Atlantic Station, prepare for your spellbinding transformation into the ‘anti-mall!’

Will this “smart-growth” development ever find its identity?


  • EPA Smart Growth/Flickr

Ah, Atlantic Station. You transformed yourself after decades as a polluted steel mill into one of the smart-growth movement’s success stories. But you never quite found your identity — you’ve been described to me as lacking soul and feeling “like a movie set.” And the new owners of your retail district say it’s time for a makeover.

North American Properties, one of the new owners of Atlantic Station’s 534,000-square-foot retail area known as “Town Center,” says it’s going to re-imagine the site as the “anti-mall” — a move we’re sure will ruffle the feathers of downtown Decatur and Little Five Points, two walkable neighborhoods that brand themselves as “mall-ternatives.” So sayeth the Atlanta Business Chronicle (Sub. req’d.):

The knock against Atlantic Station in recent years is that it tried to be all things to all people — a regional shopping center, a thriving bar scene, and a tourist attraction. But it failed to tap the demographic that defines Midtown: dense (155,000 people within three miles of Atlantic Station, 355,232 within five miles), affluent ($92,500 average household income) and young (average age, 35).

North American Properties Managing Partner Mark Toro, a Midtown resident and member of the Midtown Alliance, is convinced that those shoppers are under-served. His team believes they can make Atlantic Station a mecca for all the intown neighborhoods, from West Midtown to Virginia and Poncey Highland to Old Fourth Ward.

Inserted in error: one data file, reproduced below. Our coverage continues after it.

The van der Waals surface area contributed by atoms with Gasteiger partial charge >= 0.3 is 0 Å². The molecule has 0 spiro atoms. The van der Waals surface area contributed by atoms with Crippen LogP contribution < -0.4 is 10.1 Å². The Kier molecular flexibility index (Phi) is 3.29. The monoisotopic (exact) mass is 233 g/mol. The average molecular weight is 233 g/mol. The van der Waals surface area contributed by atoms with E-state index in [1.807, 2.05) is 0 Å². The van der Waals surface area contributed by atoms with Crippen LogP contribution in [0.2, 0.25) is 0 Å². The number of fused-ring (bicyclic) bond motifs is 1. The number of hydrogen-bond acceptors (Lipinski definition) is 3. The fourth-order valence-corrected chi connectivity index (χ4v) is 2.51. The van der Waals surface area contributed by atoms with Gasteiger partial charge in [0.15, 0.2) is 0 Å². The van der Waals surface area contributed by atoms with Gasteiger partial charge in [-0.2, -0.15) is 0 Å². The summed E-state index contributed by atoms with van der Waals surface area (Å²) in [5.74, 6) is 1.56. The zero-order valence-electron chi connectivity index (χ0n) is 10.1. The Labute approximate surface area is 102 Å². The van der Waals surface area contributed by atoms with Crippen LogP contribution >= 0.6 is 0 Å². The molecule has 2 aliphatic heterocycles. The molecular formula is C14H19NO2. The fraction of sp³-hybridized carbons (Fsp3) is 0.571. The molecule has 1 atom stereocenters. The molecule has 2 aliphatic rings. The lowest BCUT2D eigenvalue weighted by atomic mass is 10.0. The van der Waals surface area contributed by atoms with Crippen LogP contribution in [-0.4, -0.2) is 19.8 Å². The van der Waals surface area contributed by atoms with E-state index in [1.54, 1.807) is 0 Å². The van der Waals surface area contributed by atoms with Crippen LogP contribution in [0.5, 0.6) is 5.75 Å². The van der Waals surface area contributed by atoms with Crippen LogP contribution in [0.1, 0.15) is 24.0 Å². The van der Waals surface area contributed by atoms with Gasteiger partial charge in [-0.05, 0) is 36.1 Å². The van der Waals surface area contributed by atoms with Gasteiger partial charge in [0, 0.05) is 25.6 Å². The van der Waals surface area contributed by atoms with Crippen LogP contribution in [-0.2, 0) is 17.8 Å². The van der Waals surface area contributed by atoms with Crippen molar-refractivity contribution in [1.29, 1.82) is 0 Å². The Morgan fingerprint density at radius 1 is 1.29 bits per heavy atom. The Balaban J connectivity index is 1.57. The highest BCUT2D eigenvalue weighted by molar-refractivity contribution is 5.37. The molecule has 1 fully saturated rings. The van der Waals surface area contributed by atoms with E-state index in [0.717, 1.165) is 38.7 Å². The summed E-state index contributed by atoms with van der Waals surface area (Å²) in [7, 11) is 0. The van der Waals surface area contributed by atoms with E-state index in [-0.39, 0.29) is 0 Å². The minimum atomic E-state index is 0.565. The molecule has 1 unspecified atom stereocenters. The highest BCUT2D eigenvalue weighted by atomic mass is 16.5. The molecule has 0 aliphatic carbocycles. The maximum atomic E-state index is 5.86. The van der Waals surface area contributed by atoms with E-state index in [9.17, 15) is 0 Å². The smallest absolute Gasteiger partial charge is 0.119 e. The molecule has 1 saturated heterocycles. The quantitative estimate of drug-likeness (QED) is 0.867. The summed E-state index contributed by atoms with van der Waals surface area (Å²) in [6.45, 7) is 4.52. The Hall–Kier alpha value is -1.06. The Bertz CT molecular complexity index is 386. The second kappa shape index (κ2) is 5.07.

“We want a plan that resonates with all of them,” Toro said.

That plan, the Chronicle says, could include bringing in new retail options and ushering out nightclubs over the next several years. Among other fixes under consideration, via a January NAP press release:

“The strategic plan includes a new retail mix, enhanced security and improved parking experience, an emphasis on local restaurants and alliances with the center’s Midtown neighbors — from groups such as Midtown Alliance and Piedmont Park Conservancy to employers like Turner Broadcasting System and Coca-Cola to universities such as Savannah College of Art and Design (SCAD) and Georgia Tech.”

The new owners are reaching out to “the youngz” via social networks and blogs to learn what their target market desires. (What Now Atlanta? has already solicited readers’ opinions about what the new owners should — and shouldn’t — do.)

And since we’re obviously young, uber-rich and... uh... dense, we politely offer our own suggestions. Please stop playing music over loudspeakers. Bring in local retailers. And even though Atlantic Station is private property, please don’t make it feel so much like private property. Loosen things up a wee bit. Don’t try to foster a sense of community from the top like so many overnight developments have done. Let the area do that for you. Or else it’ll feel like a Potemkin Village. And that grass in the park — is that real?